Rep. Jesse Jackson Was Wrong to Hide Mental Illness

 

xlargeThe absence of Representative Jesse Jackson Jr., from congress since May is causing quite a stir among his constituents, democrats, and republicans. It has now been revealed that the Illinois Congressmen is hospitalized for a mood disorder. If true, Jesse Jackson Jr. missed a great opportunity to help black males’ education on mental illness, specifically depression. In fact, it is safe to say, his actions have helped maintain the impenetrable stigma of mental illness. By the same token, depression is slowly decimated Black males and our time is running out to raise awareness.

According to the Office of the Surgeon General, depression is likely a key factor in a 233 percent increase in suicide in African-Americans males aged 10-14 from 1980 to 1995. Suicide was also the third leading cause of death for African-Americans in 2003. A serious weakness with most young African-American males is their lack of health insurance unlike Representative’s Jackson. As a result, uninsured young Black males overrun emergency rooms as their lives become unhinged and unmanageable. Like an unmanned freight train these young men wreak havoc in our communities from murder to total anarchy and our communities are under siege daily. Depression may not be the sole factor but I theorize it’s a contributing factor.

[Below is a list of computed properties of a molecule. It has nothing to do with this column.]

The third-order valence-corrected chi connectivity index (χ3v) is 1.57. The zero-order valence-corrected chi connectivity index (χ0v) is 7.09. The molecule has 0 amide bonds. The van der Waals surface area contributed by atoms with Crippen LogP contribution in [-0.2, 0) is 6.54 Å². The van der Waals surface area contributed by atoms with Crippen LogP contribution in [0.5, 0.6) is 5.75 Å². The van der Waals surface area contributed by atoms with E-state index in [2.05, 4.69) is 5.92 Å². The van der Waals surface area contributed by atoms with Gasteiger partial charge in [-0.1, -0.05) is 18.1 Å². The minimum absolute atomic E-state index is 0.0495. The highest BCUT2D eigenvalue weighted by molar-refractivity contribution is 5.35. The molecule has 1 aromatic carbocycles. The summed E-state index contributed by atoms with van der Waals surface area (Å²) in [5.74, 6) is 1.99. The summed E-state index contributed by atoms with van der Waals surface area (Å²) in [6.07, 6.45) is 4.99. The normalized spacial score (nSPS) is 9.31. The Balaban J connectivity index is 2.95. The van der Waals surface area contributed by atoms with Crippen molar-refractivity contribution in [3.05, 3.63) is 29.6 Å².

Ø 54% of people believe depression is a personal weakness.

Ø 41% of depressed women are too embarrassed to seek help.

Ø 80% of depressed people are not currently having any treatment.

Ø 92% of depressed African-American males do not seek treatment.

Ø 15% of depressed people will commit suicide.

Ø Depression will be the second largest killer after heart disease by 2020 — and studies show depression is a contributory factor to fatal coronary disease.

Unfortunately, one of the limitations of the Black communities is to maintain the public secrets (i.e., AIDS, under education, fatherless homes). In other words, we do not openly talk about what everyone else can plainly see. Like Ostrich, we sink our heads in the proverbial sands of denial and stigmatization. We whisper our pray that it will go away. Sadly, our Christmas stocking provides only a lump of coal for our passive actions. Yet, we pray, but not for an awareness campaign on mental illness but for a better deceptive instrument.